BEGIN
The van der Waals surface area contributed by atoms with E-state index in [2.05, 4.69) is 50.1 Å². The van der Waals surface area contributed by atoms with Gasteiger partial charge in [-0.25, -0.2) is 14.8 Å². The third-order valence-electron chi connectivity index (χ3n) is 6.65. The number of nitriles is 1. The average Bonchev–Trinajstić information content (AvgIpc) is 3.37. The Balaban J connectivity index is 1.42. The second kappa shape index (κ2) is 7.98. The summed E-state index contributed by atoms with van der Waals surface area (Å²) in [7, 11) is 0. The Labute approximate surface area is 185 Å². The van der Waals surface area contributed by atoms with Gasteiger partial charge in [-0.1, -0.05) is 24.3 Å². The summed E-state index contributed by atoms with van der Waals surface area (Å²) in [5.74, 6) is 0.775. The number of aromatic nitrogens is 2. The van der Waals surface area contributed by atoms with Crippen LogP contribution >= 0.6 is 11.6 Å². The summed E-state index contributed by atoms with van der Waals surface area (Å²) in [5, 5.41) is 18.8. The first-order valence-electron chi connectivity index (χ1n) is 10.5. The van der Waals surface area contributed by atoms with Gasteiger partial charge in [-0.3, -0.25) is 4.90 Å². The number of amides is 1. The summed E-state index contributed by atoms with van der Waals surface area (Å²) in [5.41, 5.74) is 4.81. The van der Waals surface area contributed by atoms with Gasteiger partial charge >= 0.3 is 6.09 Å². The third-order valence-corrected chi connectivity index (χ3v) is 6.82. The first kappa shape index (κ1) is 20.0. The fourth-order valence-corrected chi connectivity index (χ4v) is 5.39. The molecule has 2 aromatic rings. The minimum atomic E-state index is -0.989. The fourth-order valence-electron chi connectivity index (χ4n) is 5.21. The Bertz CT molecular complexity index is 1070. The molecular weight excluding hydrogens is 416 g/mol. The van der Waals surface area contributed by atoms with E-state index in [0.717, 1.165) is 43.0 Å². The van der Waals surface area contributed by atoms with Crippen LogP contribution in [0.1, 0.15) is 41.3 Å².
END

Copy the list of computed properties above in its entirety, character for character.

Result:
The van der Waals surface area contributed by atoms with E-state index in [2.05, 4.69) is 50.1 Å². The van der Waals surface area contributed by atoms with Gasteiger partial charge in [-0.25, -0.2) is 14.8 Å². The third-order valence-electron chi connectivity index (χ3n) is 6.65. The number of nitriles is 1. The average Bonchev–Trinajstić information content (AvgIpc) is 3.37. The Balaban J connectivity index is 1.42. The second kappa shape index (κ2) is 7.98. The summed E-state index contributed by atoms with van der Waals surface area (Å²) in [7, 11) is 0. The Labute approximate surface area is 185 Å². The van der Waals surface area contributed by atoms with Gasteiger partial charge in [-0.1, -0.05) is 24.3 Å². The summed E-state index contributed by atoms with van der Waals surface area (Å²) in [5.74, 6) is 0.775. The number of aromatic nitrogens is 2. The van der Waals surface area contributed by atoms with Crippen LogP contribution >= 0.6 is 11.6 Å². The summed E-state index contributed by atoms with van der Waals surface area (Å²) in [5, 5.41) is 18.8. The first-order valence-electron chi connectivity index (χ1n) is 10.5. The van der Waals surface area contributed by atoms with Gasteiger partial charge in [-0.3, -0.25) is 4.90 Å². The number of amides is 1. The summed E-state index contributed by atoms with van der Waals surface area (Å²) in [5.41, 5.74) is 4.81. The van der Waals surface area contributed by atoms with Gasteiger partial charge >= 0.3 is 6.09 Å². The third-order valence-corrected chi connectivity index (χ3v) is 6.82. The first kappa shape index (κ1) is 20.0. The fourth-order valence-corrected chi connectivity index (χ4v) is 5.39. The molecule has 2 aromatic rings. The minimum atomic E-state index is -0.989. The fourth-order valence-electron chi connectivity index (χ4n) is 5.21. The Bertz CT molecular complexity index is 1070. The molecular weight excluding hydrogens is 416 g/mol. The van der Waals surface area contributed by atoms with E-state index in [0.717, 1.165) is 43.0 Å². The van der Waals surface area contributed by atoms with Crippen LogP contribution in [0.1, 0.15) is 41.3 Å².